Will this trend always stand?


Golden Member
Oct 16, 2005
It seems that for many generations now, for enthusiest systems, graphics cards have had about 1/4 as much onboard memory as was available to the processor. Now, a high end system will have 1GB of VRAM and 4GB of system ram. 4GB of RAM only recently became cheap and popular, earlier this year it was 2GB, that was also when only 512-768MB of VRAM was on the highest end cards.

The trend does go back to the 9800PRO era at least, if not further.

Any thoughts?


Senior member
Jun 19, 2006
I dont think this trend will continue. More then 1GB VRAM per GPU is now useless and you cant have too much system RAM :)

I have HD4870 512MB VRAM and 8GB RAM (I often use 5+GB).


Golden Member
Nov 4, 2005
I think that the architecture of GPUs will change pretty radically over the next 4 years or so.

Some companies are working on combined GPU + CPU chips in which case one would expect there to be less of a distinction between system RAM and GPU RAM.

Certainly today even a 4 core Intel CPU is starved for memory bandwidth and can't execute a full 128 bit wide load + store from/to RAM per every core per every clock cycle per every core. That is only going to get worse with CPUs of 8 cores or 4 cores + hyper threading or whatever.

Thus RAM bandwidth needs to expand past the current approximate 4GBy/second out to at least 16GBy/second and beyond just to keep up with moderate multi-core CPU based processing.

High performance GPUs usually need around 50GBy/second to 150GBy/second of VRAM bandwidth for today's top generation of single GPU cards.

CPUs with dual channel memory controllers as is now typical have 2 x 64 bit wide paths to the system RAM for 128 bit wide parallel I/O.

Mid-range GPUs also have 128 bit wide data paths to VRAM, with higher end GPUs having 256, 384, or even 512 bit wide paths to VRAM.

The 'Nehalem' generation of PC CPUs / chipsets will have triple channel and quad channel DDR3 models handling 192 bit wide and 256 bit wide paths to system RAM.

This suggests a possible convergence of system RAM and VRAM for mid-range GPUs integrated with mid to high end CPUs over the next 2-3 years concordantly with a possible integration of CPU and GPU either on a single chip or on a coprocessor slot / socket basis (quickpath?).

The other factor is that memory prices fall and memory densities increase. It isn't altogether clear that the average desktop (or even gaming) PC will need more than 4GB-8GB of memory for at least a few years until software catches up with the hardware capabilities and 64 bit applications begin to dominate and common applications that can actually use more than 2GB usefully emerge.
Thus the amount of PC ram may stall while the amount of VRAM still is increasing to the 1GB-2GB / GPU level and beyond. Once you have 2GB-4GB of fast GPU RAM you almost might as well use it as system RAM as well if you have the architecture to support that.

Another factor is that graphic resolutions are increasing with 30" sized LCDs becoming common, and bigger ones following rapidly. This will shift the need for VRAM out to 1GB minimum and 2GB common within the next 12 months. This is simply to permit today's "cartoon quality" graphics. Within another 2-4 years GPU power will keep increasing to the point that whole new levels of image quality become feasible with the ultimate goal being basically photo-realistic 3D in real time. That would need something like 8-16GBy of VRAM at least, and probably with new generations of dynamic compression / 3D interpolation et. al.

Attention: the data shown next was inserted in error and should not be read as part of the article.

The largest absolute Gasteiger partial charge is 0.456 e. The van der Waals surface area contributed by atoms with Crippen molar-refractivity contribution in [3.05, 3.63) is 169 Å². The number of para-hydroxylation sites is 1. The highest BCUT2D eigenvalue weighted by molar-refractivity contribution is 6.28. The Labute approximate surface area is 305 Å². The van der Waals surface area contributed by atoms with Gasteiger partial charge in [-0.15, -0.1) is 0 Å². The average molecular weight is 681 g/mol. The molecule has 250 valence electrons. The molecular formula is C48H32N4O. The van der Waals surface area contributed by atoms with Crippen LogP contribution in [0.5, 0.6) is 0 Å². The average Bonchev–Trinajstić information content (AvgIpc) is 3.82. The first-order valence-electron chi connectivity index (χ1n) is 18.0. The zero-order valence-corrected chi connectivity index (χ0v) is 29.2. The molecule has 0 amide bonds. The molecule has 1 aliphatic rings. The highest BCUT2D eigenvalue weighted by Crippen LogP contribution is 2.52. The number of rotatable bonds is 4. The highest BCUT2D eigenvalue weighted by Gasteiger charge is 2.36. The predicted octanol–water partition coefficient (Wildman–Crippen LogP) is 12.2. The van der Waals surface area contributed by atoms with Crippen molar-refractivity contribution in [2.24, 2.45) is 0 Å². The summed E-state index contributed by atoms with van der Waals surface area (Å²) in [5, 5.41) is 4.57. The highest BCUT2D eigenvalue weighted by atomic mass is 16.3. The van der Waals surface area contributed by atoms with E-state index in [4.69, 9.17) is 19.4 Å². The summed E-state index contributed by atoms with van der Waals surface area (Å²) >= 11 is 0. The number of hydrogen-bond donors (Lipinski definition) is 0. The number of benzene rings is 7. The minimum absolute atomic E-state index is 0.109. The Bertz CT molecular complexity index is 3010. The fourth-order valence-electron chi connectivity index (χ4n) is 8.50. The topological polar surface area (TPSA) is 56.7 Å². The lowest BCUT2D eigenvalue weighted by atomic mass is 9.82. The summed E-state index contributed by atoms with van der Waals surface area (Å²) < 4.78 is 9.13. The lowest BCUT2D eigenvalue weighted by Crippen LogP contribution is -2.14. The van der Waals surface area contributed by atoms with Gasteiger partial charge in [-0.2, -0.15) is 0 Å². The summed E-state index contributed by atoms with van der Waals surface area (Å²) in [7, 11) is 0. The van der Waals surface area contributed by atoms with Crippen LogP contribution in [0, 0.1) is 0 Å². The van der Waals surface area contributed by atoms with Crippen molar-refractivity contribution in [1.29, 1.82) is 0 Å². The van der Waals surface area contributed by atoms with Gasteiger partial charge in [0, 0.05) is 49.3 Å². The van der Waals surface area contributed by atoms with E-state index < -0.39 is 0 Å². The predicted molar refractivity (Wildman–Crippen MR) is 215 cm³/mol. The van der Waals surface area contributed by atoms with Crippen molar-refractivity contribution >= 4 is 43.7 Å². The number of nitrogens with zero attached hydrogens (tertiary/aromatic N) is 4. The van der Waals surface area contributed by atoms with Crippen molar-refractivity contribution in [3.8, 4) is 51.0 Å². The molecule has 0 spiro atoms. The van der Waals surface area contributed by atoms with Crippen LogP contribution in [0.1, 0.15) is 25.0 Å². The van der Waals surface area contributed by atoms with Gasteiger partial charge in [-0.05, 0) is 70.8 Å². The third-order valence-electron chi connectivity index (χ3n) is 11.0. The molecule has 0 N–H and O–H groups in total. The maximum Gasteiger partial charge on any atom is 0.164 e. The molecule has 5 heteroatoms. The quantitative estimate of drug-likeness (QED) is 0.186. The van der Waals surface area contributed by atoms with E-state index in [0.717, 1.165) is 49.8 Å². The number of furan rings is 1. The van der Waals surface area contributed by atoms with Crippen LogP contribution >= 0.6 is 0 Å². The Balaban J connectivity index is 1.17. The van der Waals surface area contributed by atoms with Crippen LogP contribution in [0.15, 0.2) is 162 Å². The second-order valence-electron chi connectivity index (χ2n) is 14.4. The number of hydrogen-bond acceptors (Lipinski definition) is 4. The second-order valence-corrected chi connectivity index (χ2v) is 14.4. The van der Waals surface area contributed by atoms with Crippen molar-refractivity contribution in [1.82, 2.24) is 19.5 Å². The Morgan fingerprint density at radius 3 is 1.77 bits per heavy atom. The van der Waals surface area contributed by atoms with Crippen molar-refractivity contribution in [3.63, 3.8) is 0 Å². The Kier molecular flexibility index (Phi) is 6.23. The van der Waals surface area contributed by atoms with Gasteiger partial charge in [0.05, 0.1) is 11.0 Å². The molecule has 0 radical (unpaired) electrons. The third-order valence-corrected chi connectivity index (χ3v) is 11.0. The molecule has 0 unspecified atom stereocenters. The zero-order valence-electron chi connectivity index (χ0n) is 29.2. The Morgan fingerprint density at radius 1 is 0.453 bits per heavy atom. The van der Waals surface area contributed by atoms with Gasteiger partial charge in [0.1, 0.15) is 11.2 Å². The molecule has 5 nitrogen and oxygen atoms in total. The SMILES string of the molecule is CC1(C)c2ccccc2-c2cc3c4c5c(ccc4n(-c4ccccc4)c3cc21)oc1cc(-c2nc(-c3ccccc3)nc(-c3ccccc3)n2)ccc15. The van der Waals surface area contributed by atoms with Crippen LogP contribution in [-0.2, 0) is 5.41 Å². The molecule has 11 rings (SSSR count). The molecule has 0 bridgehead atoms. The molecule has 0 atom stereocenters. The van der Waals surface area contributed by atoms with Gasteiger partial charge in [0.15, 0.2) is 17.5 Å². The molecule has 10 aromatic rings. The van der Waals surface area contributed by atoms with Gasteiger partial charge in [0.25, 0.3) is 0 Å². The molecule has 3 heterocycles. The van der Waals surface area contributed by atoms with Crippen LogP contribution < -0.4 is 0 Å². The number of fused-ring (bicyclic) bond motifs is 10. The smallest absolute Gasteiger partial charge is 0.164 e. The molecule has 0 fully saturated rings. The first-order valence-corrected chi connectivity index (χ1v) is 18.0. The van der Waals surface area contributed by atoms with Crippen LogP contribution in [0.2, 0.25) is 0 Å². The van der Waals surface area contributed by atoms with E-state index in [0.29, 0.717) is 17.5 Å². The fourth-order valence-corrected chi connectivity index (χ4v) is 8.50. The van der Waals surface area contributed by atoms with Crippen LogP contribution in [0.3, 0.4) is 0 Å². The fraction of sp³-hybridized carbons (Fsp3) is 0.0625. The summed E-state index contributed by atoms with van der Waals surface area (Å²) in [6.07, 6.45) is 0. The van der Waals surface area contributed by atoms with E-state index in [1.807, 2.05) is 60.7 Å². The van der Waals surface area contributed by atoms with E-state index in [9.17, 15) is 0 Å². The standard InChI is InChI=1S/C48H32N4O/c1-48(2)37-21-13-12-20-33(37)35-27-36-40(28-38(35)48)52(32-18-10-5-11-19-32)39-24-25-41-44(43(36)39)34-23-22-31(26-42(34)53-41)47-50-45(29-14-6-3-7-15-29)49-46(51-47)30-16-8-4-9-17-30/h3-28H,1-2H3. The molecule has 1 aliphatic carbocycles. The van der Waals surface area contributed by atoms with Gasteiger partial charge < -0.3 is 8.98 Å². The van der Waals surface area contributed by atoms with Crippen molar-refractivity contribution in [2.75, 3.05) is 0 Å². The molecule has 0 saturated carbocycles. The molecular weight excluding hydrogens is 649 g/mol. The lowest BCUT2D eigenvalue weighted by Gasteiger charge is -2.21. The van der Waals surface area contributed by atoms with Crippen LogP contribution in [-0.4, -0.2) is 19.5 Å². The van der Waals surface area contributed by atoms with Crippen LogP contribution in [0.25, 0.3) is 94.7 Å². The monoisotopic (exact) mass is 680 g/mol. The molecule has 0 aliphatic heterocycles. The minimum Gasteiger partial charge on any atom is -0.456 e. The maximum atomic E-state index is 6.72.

Another factor is the limited lifetime of 2D displays; eventually we'll start to have more common true 3D display technology in which case we'll see even more need for 16GBy+ VRAM quantities and GPUs that fully outpace today's CPUs in every way. At such a point it will be irrelevant to talk about VRAM vs system RAM since the GPU will be quite enough to be your CPU and VRAM will be far bigger than you likely need for system RAM.



Mar 21, 2004
some companies? AMD is calling it fusion, and intel is calling it larabee (later larabee will involve a "CPU" with small FLOPS intensive chips and large, single thread optimized chips, aka CPU + GPU on one chip).

Speaking of ram requirements for realistic graphics... movie level special effects today require computers with 32GB, 64GB or even 128GB of ram to render (to be able to load all that detailed data).


Golden Member
Nov 4, 2005
Indeed. And IIRC NVIDIA is trying to buy out a CPU company as well presumably to produce its own CPU + GPU chip(set).

As for memory requirements, you're certainly correct that those figures would be more representative of what is needed, I was just assuming we'd pass through an evolutionary stage or two between today's 2GB and the ideal 128GB or whatever.

X^3 increases quickly. An 8 Megapixel camera is basically photo realistic for a monitor sized print out, and that's with 2800 x 2800 resolution at 3 bytes (Red = 8 bits, Green = 8 bits, Blue = 8 bits) per pixel.
Add another dimension and that's 2800 x 2800 x 2800 = 21,952,000,000 or 22 Giga pixels * 3 = 66
Gigabytes just to store one static 3D "scene" excluding transparency data which at a minimum would add one more byte per pixel to give 88 GBy/scene at that resolution.

Of course using NURBS or 3D wavelets instead of pixels would help to compress that considerably...

Maybe in a few years I'll finally get the personal planetarium (or likely better) that I've always dreamed of.

If anything maybe they'll start building the GPU into the display device just so they won't need 1TBy/second data links between the GPU and the display to push all that data across a cable.

It'd also be a good opportunity for "smart RAM" where processing technology is integrated right into the fabric of the 'RAM' more like the way a human retina / visual cortex works.